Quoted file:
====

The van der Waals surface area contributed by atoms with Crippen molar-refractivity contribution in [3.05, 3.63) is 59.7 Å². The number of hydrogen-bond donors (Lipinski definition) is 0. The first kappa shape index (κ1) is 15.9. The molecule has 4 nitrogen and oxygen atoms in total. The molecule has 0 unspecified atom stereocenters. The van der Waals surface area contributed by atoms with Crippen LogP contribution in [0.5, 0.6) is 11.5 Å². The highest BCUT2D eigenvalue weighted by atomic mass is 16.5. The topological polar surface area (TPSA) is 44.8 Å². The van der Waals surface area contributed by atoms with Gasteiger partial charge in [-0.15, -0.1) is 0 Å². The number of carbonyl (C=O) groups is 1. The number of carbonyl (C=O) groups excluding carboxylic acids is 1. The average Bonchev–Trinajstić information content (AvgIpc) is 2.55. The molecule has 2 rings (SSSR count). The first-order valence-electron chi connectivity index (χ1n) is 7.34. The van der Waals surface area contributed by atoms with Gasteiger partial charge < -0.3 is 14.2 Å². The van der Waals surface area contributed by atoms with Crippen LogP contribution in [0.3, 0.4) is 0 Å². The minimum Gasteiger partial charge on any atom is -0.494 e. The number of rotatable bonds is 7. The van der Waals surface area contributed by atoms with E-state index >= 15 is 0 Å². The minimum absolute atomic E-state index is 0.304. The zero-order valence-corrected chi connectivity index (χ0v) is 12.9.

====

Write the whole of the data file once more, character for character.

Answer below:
The van der Waals surface area contributed by atoms with Crippen molar-refractivity contribution in [3.05, 3.63) is 59.7 Å². The number of hydrogen-bond donors (Lipinski definition) is 0. The first kappa shape index (κ1) is 15.9. The molecule has 4 nitrogen and oxygen atoms in total. The molecule has 0 unspecified atom stereocenters. The van der Waals surface area contributed by atoms with Crippen LogP contribution in [0.5, 0.6) is 11.5 Å². The highest BCUT2D eigenvalue weighted by atomic mass is 16.5. The topological polar surface area (TPSA) is 44.8 Å². The van der Waals surface area contributed by atoms with Gasteiger partial charge in [-0.15, -0.1) is 0 Å². The number of carbonyl (C=O) groups is 1. The number of carbonyl (C=O) groups excluding carboxylic acids is 1. The average Bonchev–Trinajstić information content (AvgIpc) is 2.55. The molecule has 2 rings (SSSR count). The first-order valence-electron chi connectivity index (χ1n) is 7.34. The van der Waals surface area contributed by atoms with Gasteiger partial charge < -0.3 is 14.2 Å². The van der Waals surface area contributed by atoms with Crippen LogP contribution in [0.3, 0.4) is 0 Å². The minimum Gasteiger partial charge on any atom is -0.494 e. The number of rotatable bonds is 7. The van der Waals surface area contributed by atoms with E-state index >= 15 is 0 Å². The minimum absolute atomic E-state index is 0.304. The zero-order valence-corrected chi connectivity index (χ0v) is 12.9.